Innovation – not an agenda item
Ideas where do they come from? John Cleese (English Comedian) is very clear on the subject. “I don’t know where ideas come from, but I know it is not my laptop”. Richard Watson in his book Future Minds devotes many pages to getting ourselves away from the laptop and into the habit and habitat of generating ideas. Innovation is not an agenda item. It does not happen to order.
At a micro-level, how does one encourage innovation? To generate innovations we need a stream of ideas. How do we encourage a stream of ideas? And given a stream of ideas how so we filter, harness and develop them into innovations?
First things first, as Thomas Edison says “The way to have good ideas is to have lots of them.” So we need to establish an environment where ideas can be encouraged and expressed freely. Where do you have ideas? Usually someplace quiet, sometimes when something established and something new bump into each other.
How do you express an idea? Any ideas I have usually start as a scribble on a white board, have five or six words written around it and then a steady stream of conversations with a diverse range of people over coffee, beer and spirits until it morphs and grows a justification that will allow it a life or death of its own making.
Some people have great difficulty with this part of the process. They are shy, unsure and reluctant to share the notion. Some are worried they will lose control of the idea – have it stolen -. Some think the idea is too small and not worth talking about.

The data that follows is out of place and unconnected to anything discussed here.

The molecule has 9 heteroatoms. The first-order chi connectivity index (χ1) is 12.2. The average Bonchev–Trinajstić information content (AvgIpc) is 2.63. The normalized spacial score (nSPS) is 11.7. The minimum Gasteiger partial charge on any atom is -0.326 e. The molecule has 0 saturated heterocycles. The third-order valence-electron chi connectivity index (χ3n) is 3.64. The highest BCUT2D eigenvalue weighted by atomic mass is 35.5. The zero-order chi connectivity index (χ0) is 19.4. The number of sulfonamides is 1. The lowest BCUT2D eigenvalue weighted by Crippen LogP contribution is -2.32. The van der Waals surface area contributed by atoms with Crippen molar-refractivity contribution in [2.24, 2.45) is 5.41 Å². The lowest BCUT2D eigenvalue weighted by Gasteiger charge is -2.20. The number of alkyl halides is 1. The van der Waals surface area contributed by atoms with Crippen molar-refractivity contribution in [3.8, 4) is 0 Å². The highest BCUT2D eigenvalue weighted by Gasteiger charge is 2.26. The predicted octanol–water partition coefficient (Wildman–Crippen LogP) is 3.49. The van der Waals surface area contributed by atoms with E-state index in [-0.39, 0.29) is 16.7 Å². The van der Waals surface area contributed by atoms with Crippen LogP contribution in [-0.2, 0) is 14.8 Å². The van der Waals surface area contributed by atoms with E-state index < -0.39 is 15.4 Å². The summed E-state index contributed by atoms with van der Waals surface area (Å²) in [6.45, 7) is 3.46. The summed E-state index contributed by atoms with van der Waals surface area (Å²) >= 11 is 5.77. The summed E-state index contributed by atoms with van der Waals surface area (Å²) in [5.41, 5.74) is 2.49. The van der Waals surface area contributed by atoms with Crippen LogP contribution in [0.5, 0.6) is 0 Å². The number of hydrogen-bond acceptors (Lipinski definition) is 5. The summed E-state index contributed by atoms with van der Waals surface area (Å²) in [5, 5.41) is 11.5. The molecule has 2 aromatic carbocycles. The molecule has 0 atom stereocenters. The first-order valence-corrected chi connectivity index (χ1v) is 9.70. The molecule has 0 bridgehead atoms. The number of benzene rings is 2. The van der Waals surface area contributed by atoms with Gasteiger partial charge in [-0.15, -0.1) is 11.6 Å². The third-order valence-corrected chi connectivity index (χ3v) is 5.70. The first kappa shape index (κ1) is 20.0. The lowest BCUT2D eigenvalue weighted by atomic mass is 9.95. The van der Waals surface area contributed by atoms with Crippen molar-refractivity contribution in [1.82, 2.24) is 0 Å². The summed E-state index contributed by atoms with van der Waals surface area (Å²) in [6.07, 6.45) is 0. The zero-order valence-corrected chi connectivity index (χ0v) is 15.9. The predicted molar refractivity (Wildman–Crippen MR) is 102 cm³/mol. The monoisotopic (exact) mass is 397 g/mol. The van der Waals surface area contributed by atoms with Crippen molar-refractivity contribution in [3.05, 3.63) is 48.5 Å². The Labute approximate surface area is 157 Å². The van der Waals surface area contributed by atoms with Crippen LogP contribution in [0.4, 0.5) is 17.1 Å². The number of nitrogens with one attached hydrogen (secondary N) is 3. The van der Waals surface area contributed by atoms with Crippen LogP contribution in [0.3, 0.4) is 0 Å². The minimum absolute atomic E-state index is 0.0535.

Nurturing innovation starts long before development, it starts in expecting people to talk about novelty and process improvement on a day to day basis. Some people are naturally more communicative than others. Hands up all the extroverts, – it is the others I’m concerned about. Nudging our introverts towards socializing their thoughts is important, they are half of the population and sometimes the deepest thinkers. Skilled practitioners seem to handle this phase all by themselves, they converse, push, nudge and influence until the idea is either supported or shelved, usually for another. The challenge is to get everyone into the habit of trying to change their world by aspiring to have their pet idea implemented. An innovation is useful to someone, even if it is only one person.
The effects on staff morale should not be underestimated. People who are bought into change in their day to day working lives, who have a sense of ownership in that change that makes them glow with positive attitude, are the colleagues we want.
We have a star chamber where ideas are matched with resources (limited) and implementation projects discussed. This is where the filtering begins, having your idea put in cold storage is not pleasant and can be discouraging, but it must be explained that it is a necessary part of the process. This is I think the right problem to have, too many good ideas to implement.
This process should be managed like any other departmental or group initiative, it requires senior management sponsorship, funding, rewards, recognition and occasional rejuvenation. It should fit with the company patent application process, rewards and incentive programs.
Innovation itself may not be an agenda item, but the process of nurturing a culture of innovation should appear on agenda at every level.
February 25, 2011
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